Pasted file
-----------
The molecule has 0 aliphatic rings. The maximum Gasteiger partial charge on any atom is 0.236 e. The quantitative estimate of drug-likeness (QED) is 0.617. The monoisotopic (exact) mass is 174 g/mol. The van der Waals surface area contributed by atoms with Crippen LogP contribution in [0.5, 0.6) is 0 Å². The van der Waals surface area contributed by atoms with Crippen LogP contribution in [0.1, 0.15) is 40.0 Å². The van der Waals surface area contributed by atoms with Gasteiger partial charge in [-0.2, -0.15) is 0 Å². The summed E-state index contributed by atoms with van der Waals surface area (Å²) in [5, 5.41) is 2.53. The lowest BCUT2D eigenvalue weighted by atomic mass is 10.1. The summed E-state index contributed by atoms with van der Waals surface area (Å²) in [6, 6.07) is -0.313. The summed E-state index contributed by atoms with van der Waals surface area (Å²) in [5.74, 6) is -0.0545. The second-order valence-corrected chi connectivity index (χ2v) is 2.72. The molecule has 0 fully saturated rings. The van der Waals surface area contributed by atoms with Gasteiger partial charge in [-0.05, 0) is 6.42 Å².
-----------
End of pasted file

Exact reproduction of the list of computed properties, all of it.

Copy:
The molecule has 0 aliphatic rings. The maximum Gasteiger partial charge on any atom is 0.236 e. The quantitative estimate of drug-likeness (QED) is 0.617. The monoisotopic (exact) mass is 174 g/mol. The van der Waals surface area contributed by atoms with Crippen LogP contribution in [0.5, 0.6) is 0 Å². The van der Waals surface area contributed by atoms with Crippen LogP contribution in [0.1, 0.15) is 40.0 Å². The van der Waals surface area contributed by atoms with Gasteiger partial charge in [-0.2, -0.15) is 0 Å². The summed E-state index contributed by atoms with van der Waals surface area (Å²) in [5, 5.41) is 2.53. The lowest BCUT2D eigenvalue weighted by atomic mass is 10.1. The summed E-state index contributed by atoms with van der Waals surface area (Å²) in [6, 6.07) is -0.313. The summed E-state index contributed by atoms with van der Waals surface area (Å²) in [5.74, 6) is -0.0545. The second-order valence-corrected chi connectivity index (χ2v) is 2.72. The molecule has 0 fully saturated rings. The van der Waals surface area contributed by atoms with Gasteiger partial charge in [-0.05, 0) is 6.42 Å².